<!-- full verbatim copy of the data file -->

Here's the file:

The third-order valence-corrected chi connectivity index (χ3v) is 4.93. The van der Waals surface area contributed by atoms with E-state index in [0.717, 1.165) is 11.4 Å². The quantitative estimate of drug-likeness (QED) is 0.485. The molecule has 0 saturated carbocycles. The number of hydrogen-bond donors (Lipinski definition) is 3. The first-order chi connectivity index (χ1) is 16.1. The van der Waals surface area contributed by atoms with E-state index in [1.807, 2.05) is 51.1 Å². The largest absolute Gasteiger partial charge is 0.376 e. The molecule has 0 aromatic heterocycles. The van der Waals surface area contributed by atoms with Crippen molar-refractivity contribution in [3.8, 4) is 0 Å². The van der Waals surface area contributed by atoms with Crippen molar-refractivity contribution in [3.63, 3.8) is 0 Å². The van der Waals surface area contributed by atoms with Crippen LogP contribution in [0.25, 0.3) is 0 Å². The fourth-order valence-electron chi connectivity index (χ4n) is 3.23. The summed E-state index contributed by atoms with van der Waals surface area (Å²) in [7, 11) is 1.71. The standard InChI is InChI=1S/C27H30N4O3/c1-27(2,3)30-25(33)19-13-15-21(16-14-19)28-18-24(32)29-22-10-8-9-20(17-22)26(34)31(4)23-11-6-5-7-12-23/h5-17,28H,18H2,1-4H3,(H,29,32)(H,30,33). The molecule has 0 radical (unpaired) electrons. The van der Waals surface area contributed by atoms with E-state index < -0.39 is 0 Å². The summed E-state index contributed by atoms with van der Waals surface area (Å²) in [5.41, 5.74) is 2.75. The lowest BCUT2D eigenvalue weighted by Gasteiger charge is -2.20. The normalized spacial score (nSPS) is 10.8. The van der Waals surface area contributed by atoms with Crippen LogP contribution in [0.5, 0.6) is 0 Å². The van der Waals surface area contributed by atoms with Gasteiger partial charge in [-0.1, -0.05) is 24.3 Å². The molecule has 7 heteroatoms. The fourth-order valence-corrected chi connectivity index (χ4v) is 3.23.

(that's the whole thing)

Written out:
The third-order valence-corrected chi connectivity index (χ3v) is 4.93. The van der Waals surface area contributed by atoms with E-state index in [0.717, 1.165) is 11.4 Å². The quantitative estimate of drug-likeness (QED) is 0.485. The molecule has 0 saturated carbocycles. The number of hydrogen-bond donors (Lipinski definition) is 3. The first-order chi connectivity index (χ1) is 16.1. The van der Waals surface area contributed by atoms with E-state index in [1.807, 2.05) is 51.1 Å². The largest absolute Gasteiger partial charge is 0.376 e. The molecule has 0 aromatic heterocycles. The van der Waals surface area contributed by atoms with Crippen molar-refractivity contribution in [3.8, 4) is 0 Å². The van der Waals surface area contributed by atoms with Crippen molar-refractivity contribution in [3.63, 3.8) is 0 Å². The van der Waals surface area contributed by atoms with Crippen LogP contribution in [0.25, 0.3) is 0 Å². The fourth-order valence-electron chi connectivity index (χ4n) is 3.23. The summed E-state index contributed by atoms with van der Waals surface area (Å²) in [7, 11) is 1.71. The standard InChI is InChI=1S/C27H30N4O3/c1-27(2,3)30-25(33)19-13-15-21(16-14-19)28-18-24(32)29-22-10-8-9-20(17-22)26(34)31(4)23-11-6-5-7-12-23/h5-17,28H,18H2,1-4H3,(H,29,32)(H,30,33). The molecule has 0 radical (unpaired) electrons. The van der Waals surface area contributed by atoms with E-state index < -0.39 is 0 Å². The summed E-state index contributed by atoms with van der Waals surface area (Å²) in [5.41, 5.74) is 2.75. The lowest BCUT2D eigenvalue weighted by Gasteiger charge is -2.20. The normalized spacial score (nSPS) is 10.8. The van der Waals surface area contributed by atoms with Crippen LogP contribution in [0.5, 0.6) is 0 Å². The van der Waals surface area contributed by atoms with Gasteiger partial charge in [-0.1, -0.05) is 24.3 Å². The molecule has 7 heteroatoms. The fourth-order valence-corrected chi connectivity index (χ4v) is 3.23.